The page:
“I’m very fortunate that I’m able to do all this stuff, and I have good health,” Brussel said.

Linda Stanley Wilson, 65, president of White Rock Wave and Brussel’s swim coach, said she has to work to keep up with Brussel.

“She walks with purpose very quickly,” said Stanley Wilson, noting that Brussel also insists on lugging her large bag of swim equipment without help. “Betty doesn’t act like a 99-year-old. She is just full of life, and you forget that’s how old she is.”

Brussel isn’t sure how many world records she has set at this point, as she doesn’t keep track. Plus, her coach said, it’s difficult to determine the number, as many of the records Brussel set in previous years have since been broken by others.

“World records are not that important to Betty,” Stanley Wilson said.

Brussel - whose story was recently chronicled in The Globe and Mail - is a source of motivation for her White Rock Wave teammates, Stanley Wilson said. There are 80 people on the team who range from 23 to 99.

“We have several swimmers on our team in their eighties who actively compete with us, but Betty is the only one in her 90s still competing,” said Stanley Wilson. “Betty is our superstar.”

Stanley Wilson has a PhD in kinesiology and emphasized the importance of staying fit while aging. Swimming is especially beneficial for those who struggle with other kinds of exercise.

“Swimming provides a medium where people with a lot of different challenges physically can be successful,” she said.

At the start of each race, Brussel plunges into the pool from a diving block. She usually holds onto Stanley Wilson’s hand to steady herself before diving.

“That’s basically the only help she needs,” said Stanley Wilson, adding that Brussel is so far performing better this season than last. In the 100 to 104 age category, there are usually about five competitors.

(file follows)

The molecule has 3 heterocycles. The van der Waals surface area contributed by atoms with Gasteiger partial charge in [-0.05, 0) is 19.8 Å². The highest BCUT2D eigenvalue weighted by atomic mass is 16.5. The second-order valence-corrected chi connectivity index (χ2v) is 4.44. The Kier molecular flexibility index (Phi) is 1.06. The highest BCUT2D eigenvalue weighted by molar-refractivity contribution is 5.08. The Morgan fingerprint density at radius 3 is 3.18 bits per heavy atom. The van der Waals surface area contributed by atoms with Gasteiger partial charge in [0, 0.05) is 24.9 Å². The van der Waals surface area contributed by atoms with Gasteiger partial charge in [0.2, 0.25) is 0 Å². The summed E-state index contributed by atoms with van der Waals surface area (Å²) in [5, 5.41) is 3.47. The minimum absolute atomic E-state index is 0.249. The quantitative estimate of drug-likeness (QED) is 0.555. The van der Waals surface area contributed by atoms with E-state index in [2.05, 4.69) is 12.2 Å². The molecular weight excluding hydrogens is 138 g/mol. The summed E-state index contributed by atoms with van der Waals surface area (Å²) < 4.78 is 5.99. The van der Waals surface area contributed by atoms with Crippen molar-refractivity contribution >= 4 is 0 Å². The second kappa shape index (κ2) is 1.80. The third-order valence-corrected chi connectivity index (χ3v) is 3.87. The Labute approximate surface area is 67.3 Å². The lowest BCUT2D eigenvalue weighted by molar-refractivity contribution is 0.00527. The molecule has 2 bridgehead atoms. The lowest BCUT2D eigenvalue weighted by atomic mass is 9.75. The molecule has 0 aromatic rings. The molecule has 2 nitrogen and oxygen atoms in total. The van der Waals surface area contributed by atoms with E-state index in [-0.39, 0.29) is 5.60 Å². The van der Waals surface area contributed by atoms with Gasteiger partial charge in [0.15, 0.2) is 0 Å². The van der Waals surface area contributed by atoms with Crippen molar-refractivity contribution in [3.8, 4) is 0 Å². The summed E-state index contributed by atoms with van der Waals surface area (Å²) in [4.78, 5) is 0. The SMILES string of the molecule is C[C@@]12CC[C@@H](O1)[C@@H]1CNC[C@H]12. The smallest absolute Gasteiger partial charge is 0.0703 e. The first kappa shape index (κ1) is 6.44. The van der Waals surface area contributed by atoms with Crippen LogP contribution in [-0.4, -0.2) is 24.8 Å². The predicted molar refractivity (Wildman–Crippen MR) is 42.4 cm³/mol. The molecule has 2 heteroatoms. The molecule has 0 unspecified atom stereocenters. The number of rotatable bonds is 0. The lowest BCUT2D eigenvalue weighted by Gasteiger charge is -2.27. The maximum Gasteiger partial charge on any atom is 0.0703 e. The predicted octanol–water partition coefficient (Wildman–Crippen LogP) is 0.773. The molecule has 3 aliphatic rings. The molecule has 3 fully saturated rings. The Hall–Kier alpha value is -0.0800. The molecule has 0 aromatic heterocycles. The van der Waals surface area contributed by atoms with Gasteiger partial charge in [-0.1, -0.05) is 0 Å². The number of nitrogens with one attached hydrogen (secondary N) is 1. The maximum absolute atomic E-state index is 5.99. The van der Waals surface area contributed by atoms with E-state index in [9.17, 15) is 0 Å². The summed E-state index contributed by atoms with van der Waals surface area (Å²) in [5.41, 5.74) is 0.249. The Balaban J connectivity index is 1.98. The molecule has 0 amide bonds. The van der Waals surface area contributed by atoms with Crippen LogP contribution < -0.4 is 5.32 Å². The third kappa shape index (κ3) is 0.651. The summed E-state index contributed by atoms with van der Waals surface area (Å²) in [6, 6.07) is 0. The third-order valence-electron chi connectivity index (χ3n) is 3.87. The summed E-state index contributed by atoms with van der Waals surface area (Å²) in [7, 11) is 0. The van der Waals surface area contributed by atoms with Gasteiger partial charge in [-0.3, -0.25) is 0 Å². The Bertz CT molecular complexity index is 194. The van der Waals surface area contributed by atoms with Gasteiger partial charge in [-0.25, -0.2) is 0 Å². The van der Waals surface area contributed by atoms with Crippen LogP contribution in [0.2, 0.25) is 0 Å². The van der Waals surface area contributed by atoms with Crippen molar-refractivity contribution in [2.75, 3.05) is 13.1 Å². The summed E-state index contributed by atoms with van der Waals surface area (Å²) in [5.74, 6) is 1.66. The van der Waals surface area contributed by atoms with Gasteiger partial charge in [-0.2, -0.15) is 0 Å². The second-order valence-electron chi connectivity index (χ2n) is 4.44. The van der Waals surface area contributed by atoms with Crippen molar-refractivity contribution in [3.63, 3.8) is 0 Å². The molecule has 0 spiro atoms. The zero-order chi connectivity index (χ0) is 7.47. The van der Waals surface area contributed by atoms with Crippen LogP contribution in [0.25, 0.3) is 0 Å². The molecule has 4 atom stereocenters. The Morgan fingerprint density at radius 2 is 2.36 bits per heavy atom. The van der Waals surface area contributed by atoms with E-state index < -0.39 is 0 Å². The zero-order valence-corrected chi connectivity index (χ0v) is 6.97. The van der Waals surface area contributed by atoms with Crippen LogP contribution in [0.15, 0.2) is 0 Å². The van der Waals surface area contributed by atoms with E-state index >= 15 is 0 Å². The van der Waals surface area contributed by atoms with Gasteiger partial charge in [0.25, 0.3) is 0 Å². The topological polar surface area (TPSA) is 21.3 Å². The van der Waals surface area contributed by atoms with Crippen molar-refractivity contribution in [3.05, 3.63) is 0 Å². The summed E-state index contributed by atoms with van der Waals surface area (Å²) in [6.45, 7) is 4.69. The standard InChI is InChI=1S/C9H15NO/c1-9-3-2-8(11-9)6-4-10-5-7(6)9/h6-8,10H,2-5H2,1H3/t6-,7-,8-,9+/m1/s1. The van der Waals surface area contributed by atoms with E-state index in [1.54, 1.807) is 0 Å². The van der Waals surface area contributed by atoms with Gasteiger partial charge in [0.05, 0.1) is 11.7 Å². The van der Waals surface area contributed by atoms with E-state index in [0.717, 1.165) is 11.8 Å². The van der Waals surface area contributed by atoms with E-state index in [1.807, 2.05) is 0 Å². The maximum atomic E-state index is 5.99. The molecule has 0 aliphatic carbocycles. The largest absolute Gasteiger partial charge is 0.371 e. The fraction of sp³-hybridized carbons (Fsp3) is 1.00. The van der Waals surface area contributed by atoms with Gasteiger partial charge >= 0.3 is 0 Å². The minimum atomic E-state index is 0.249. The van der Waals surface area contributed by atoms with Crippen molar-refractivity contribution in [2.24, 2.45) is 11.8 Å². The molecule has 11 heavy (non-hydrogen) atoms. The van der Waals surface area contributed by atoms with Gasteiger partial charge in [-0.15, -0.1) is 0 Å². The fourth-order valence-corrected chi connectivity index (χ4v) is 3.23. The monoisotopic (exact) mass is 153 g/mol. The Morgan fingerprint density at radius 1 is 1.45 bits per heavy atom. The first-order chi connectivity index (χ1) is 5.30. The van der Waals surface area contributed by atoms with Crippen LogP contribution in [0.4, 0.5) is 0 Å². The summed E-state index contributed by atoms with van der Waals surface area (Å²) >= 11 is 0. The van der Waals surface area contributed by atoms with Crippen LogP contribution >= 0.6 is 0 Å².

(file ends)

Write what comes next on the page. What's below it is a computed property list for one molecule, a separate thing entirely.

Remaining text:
“There’s only a handful of other people in that age group that have ever made a mark,” Stanley Wilson said.

“I always say I’m her biggest cheerleader, but everybody is. People are always clapping and cheering for her," she added.

Brussel appreciates the praise, she said, especially when she learns that others are inspired by her.

“Almost every meet, someone will come up to me and say, ‘I was ready to quit’ or ‘I thought I was too old to start and now I see you and I think I can do it,’” said Brussel. “It’s a wonderful feeling.”

About a year ago, Brussel caught the attention of filmmaker Hannah Walsh, who swam competitively in college. Walsh, 27, was looking at some results from a Masters swim meet, when she noticed Brussel’s age. She was stunned.

“I was like, ‘Wait, this is crazy,’” recalled Walsh, who is now producing a documentary film about Brussel with her partner, Emma Puchniak.

“There needs to be more stories about people like Betty,” said Walsh. “She’s an inspiration.”

Brussel is often asked her secret to a long life.

“I am a happy person; I think that’s one of the secrets,” she said.

Another secret: “Keep doing stuff.”

She follows her own advice, and will swim competitively for as long as she can.

“I never really felt special, but now I’m starting to get a tiny bit proud of myself,” she said.